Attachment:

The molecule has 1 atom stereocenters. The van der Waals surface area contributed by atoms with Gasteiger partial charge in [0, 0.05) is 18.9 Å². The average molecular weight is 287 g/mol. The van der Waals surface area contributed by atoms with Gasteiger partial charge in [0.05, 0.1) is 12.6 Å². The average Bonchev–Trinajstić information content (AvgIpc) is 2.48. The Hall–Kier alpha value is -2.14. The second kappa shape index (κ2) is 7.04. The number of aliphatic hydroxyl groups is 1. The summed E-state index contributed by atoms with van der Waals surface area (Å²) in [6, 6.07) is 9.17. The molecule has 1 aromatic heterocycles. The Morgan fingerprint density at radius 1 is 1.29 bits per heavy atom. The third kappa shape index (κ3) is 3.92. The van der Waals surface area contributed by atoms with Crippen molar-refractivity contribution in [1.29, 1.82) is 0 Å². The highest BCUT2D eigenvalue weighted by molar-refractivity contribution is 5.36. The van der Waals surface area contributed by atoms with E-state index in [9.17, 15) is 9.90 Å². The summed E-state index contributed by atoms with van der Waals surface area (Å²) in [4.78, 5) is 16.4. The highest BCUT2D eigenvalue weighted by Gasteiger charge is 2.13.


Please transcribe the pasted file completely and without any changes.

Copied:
The molecule has 1 atom stereocenters. The van der Waals surface area contributed by atoms with Gasteiger partial charge in [0, 0.05) is 18.9 Å². The average molecular weight is 287 g/mol. The van der Waals surface area contributed by atoms with Gasteiger partial charge in [0.05, 0.1) is 12.6 Å². The average Bonchev–Trinajstić information content (AvgIpc) is 2.48. The Hall–Kier alpha value is -2.14. The second kappa shape index (κ2) is 7.04. The number of aliphatic hydroxyl groups is 1. The summed E-state index contributed by atoms with van der Waals surface area (Å²) in [6, 6.07) is 9.17. The molecule has 1 aromatic heterocycles. The Morgan fingerprint density at radius 1 is 1.29 bits per heavy atom. The third kappa shape index (κ3) is 3.92. The van der Waals surface area contributed by atoms with Crippen molar-refractivity contribution in [1.29, 1.82) is 0 Å². The highest BCUT2D eigenvalue weighted by molar-refractivity contribution is 5.36. The van der Waals surface area contributed by atoms with E-state index in [9.17, 15) is 9.90 Å². The summed E-state index contributed by atoms with van der Waals surface area (Å²) in [4.78, 5) is 16.4. The highest BCUT2D eigenvalue weighted by Gasteiger charge is 2.13.